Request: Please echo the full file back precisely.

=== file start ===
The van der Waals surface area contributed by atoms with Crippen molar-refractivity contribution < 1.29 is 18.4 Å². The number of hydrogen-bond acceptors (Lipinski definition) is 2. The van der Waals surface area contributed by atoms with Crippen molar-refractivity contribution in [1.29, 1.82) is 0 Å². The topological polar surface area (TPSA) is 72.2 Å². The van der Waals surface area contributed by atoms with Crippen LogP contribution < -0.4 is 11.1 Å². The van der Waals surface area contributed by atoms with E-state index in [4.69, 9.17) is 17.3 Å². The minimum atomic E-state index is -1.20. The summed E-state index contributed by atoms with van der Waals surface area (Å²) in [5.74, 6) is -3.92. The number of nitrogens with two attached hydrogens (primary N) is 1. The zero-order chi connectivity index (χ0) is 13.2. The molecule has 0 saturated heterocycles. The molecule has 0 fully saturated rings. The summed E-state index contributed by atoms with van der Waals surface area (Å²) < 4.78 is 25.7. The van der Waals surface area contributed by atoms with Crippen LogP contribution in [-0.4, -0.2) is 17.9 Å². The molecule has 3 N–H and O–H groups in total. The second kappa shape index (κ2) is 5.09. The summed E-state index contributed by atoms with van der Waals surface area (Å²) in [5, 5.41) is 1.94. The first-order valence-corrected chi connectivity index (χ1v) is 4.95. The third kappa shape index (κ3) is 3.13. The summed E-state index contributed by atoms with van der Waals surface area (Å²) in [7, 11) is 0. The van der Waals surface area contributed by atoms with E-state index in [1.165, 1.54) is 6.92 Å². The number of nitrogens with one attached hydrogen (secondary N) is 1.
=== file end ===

The van der Waals surface area contributed by atoms with Crippen molar-refractivity contribution < 1.29 is 18.4 Å². The number of hydrogen-bond acceptors (Lipinski definition) is 2. The van der Waals surface area contributed by atoms with Crippen molar-refractivity contribution in [1.29, 1.82) is 0 Å². The topological polar surface area (TPSA) is 72.2 Å². The van der Waals surface area contributed by atoms with Crippen LogP contribution < -0.4 is 11.1 Å². The van der Waals surface area contributed by atoms with E-state index in [4.69, 9.17) is 17.3 Å². The minimum atomic E-state index is -1.20. The summed E-state index contributed by atoms with van der Waals surface area (Å²) in [5.74, 6) is -3.92. The number of nitrogens with two attached hydrogens (primary N) is 1. The zero-order chi connectivity index (χ0) is 13.2. The molecule has 0 saturated heterocycles. The molecule has 0 fully saturated rings. The summed E-state index contributed by atoms with van der Waals surface area (Å²) < 4.78 is 25.7. The van der Waals surface area contributed by atoms with Crippen LogP contribution in [-0.4, -0.2) is 17.9 Å². The molecule has 3 N–H and O–H groups in total. The second kappa shape index (κ2) is 5.09. The summed E-state index contributed by atoms with van der Waals surface area (Å²) in [5, 5.41) is 1.94. The first-order valence-corrected chi connectivity index (χ1v) is 4.95. The third kappa shape index (κ3) is 3.13. The summed E-state index contributed by atoms with van der Waals surface area (Å²) in [7, 11) is 0. The van der Waals surface area contributed by atoms with E-state index in [1.165, 1.54) is 6.92 Å². The number of nitrogens with one attached hydrogen (secondary N) is 1.